Sahara Issue: Diplomatic Battle is Definitely Over for Morocco, Political Expert Says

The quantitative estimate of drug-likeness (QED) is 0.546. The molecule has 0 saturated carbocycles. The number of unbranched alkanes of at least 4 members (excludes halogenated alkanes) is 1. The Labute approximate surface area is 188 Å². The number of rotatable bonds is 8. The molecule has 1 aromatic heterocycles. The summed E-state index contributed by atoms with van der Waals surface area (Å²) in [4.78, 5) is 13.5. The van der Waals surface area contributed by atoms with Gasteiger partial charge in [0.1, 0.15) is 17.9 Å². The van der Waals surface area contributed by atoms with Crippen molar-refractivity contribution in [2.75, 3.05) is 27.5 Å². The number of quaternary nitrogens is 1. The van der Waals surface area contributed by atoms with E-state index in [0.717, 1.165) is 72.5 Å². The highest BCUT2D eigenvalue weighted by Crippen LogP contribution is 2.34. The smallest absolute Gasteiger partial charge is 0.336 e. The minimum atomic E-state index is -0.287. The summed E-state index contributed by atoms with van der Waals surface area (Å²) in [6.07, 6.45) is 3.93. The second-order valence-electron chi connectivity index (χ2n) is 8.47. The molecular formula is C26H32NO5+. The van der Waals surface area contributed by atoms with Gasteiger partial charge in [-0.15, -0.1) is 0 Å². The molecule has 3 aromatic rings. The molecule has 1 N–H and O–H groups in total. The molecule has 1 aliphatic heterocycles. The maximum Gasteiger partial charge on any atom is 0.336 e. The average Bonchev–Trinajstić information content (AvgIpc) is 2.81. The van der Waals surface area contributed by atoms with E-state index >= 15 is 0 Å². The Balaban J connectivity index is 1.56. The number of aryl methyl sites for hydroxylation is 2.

For Morocco, the diplomatic battle is definitely over, as evidenced by the fact that the only prospect discussed today is that of autonomy under Moroccan sovereignty, says political expert Mustapha Tossa. Even yesterday’s “fierce” and “devious” opponents agree on this today while the international legality embodied by the UN no longer evokes the hypothesis of a referendum that has become over time “obsolete and impractical,” stresses Tossa in an analysis published on Sunday by the news website ‘Atlasinfo’. So what to do with the Polisario and its militias? What to do with the hostages of the Tindouf camps in Algeria? asks the political expert, for whom “these questions have never seemed so relevant and so legitimate as they do today. According to him, what is commonly referred to as the “Sahara issue” is turning into a dead end for the Algerian regime and a great source of anxiety for the international community. For Algeria, the case is complicated and requires contortions whose political price is heavy, because as it remains isolated in its stubbornness to support the Polisario separatists, “the Algerian regime sails to the ridiculous in its contradictions,” says Tossa. He further explained, in the same regard, that on the one hand, Algerian diplomacy claims that it has nothing to do with this conflict, yet on the other hand its army gives lodgings, food and heavy armaments to the polisario militias. On the one hand, the Algerian regime mobilizes its diplomatic arsenal to sell the separatist chimera, on the other hand it refuses to consider itself as a party in this regional crisis and to participate in the round tables that the United Nations is preparing to organize to find a political solution to this artificial conflict, notes Tossa. In terms of losses, the “polisario” has already acted as a destructive venom for Algerian capabilities, he argued. Its support costs enormously to the economy of Algeria which could have mobilized its wealth to heal the social wounds of Algerian citizens, whose majority of young people has for horizon other than the deadly crossing of the Mediterranean, Tossa points out. Moreover, the political expert emphasizes that this Algerian insistence to cling to the polisario has caused an unprecedented isolation of the country as the Algerian regime has been deprived of the income it used to get from its gas pipeline to Europe through Morocco. Since its suspension, Algeria not only loses money that its economy badly needs but also what remains of its credibility as a state the expert adds, noting that European, African and Arab countries would think twice before undertaking anything structuring with a regime that is so “volatile, with changing moods.” Two examples illustrate this situation, explains Tossa, namely the dull anguish that grips Spain, and the European Union behind, in the face of the lightness, even irresponsibility, with which serious issues are treated as it is the case with gas, immigration, insecurity and the fight against terrorist organizations. The second example is the Algerian inability to organize an Arab Summit because of contradictory postures, willingness to sail against tides, sow the seeds of discord, chaos and ruptures when these Arab countries need, more than anything else, cooperation and solidarity, adds the author. Tossa also stresses in this regard that time is running out and Algeria is obliged to join the international community in its support for the autonomy solution proposed by Morocco. If it does so, there is no risk of a popular revolution to oppose it. The polisario issue has never been a matter of the Algerian people but rather a file in the form of a line of credit of the Algerian army; a card of pressure and destabilization, notes Tossa, adding that if tomorrow this turn is taken, “Algeria will be even for some squeaks within the Algerian military seraglio.” An Algerian regime that is beginning to feel the weight of international pressure with the beginning of a sequence of international trials against Algerian criminal leaders of the black decade as illustrated by the trial in Switzerland of General Khaled Nezzar, he notes. At the same time, Moroccan diplomacy will continue to reap successes, he adds. According to him, it is a question of two future issues that must be treated with particular attention. The first issue is to invest in a final political and diplomatic operation, that of dislodging the ghostly “Sahrawi republic” from the authorities of the African Union, and the last summit in Addis Ababa showed that such an operation is within reach and that the African countries are ready to undertake this step. The second issue is to mobilize international attention on the armed militias of the polisario to show the collusion between them and other terrorist organizations in the Sahel region, he underlines.